The Psychology of Forgiveness
A how-to guide on the science behind learning to forgive.
Posted September 16, 2014 | Reviewed by Jessica Schrader
Forgiveness is a loaded word. It's been tossed around self-help circles for years, but little has been made of what the science behind forgiveness can teach us about our own lives.
Let's start with what forgiveness is not. Much of the self-help world has suggested that forgiveness does not mean you become best friends with the person who wronged you. Forgiveness is not saying what happened was ok. Forgiveness is not saying you accept the person who wronged you. Instead, forgiveness is choosing to accept what happened as it happened rather than what could or should have happened. Forgiveness can mean that you let go. Forgiveness can mean you love from a distance. Forgiveness can mean you step into your present rather than anchoring in the past.
Forgiveness is the cornerstone of any relationship, romantic or otherwise. We assume people see life the way we see life. However, there are as many perceptions as there are people in this world. Our lack of understanding of other people's perceptions can create gaps built on miscommunication, anger, animosity, and emotional disconnection. However, our relationship with forgiveness can help bridge these gaps.
We can intellectualize what forgiveness is as long as we want, but it's a process that takes time for most. When betrayal and miscommunication inhibit our ability to forgive, it's ok to feel those feelings. Shock and anger often comes before forgiveness. We must first deal with the hurt feelings before moving into forgiveness. Let us respect that process - a process that can happen without us even realizing it. Sometimes by simply exploring the situation and acknowledging the impact of the betrayal, the reasons and context behind the betrayal can be the beginning blocks of forgiveness.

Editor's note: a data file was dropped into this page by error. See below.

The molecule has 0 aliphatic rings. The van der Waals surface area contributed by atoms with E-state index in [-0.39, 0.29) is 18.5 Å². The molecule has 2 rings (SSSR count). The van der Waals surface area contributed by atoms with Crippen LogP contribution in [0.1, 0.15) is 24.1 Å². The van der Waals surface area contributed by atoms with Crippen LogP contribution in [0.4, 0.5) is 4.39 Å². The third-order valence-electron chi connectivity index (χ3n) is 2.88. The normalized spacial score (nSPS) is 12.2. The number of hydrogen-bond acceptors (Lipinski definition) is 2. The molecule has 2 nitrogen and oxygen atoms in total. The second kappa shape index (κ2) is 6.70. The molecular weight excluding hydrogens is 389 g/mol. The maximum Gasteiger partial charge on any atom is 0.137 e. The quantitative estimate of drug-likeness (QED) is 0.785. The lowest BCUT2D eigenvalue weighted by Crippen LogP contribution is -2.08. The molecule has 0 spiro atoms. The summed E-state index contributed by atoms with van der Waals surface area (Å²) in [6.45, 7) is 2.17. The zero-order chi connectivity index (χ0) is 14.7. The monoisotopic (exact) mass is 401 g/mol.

Some people can forgive at the drop of a dime while others need their time. The act of forgiving is one of realizing that holding onto the anger and resentment no longer carries the same weight on us. Instead of seeing something as good or bad, we begin to see things with full acceptance, as they are, however that is.
Although there are a variety of definitions of forgiveness, research has suggested they all have three common components:
- Gaining a more balanced view of the offender and the event.
- Decreasing negative feelings towards the offender and potentially increasing compassion.
- Giving up the right to punish the offender further or to demand restitution.
Both research and experience have suggested that one roadblock people face with forgiveness is the idea of being seen as "weak" and saying that what the offender did is excusable. However, let's reevaluate the definitions of forgiveness described above. In many ways, it actually takes more strength to forgive. Staying angry and bitter is easy a lot of times. We can accommodate and get used to our angry feelings. It takes a lot more work to forgive. So to suggest that forgiveness equals weakness is actually false, forgiveness is powerful.
And the truth is that forgiveness is more powerful than you might think. Just like with anything in life, there are costs to your choices. Staying angry, resentful, and vengeful comes at a price. All these feelings can have a detrimental impact on your physical and emotional health as well as your relationships (Seybold et al., 2001; Gordon et al., 2009).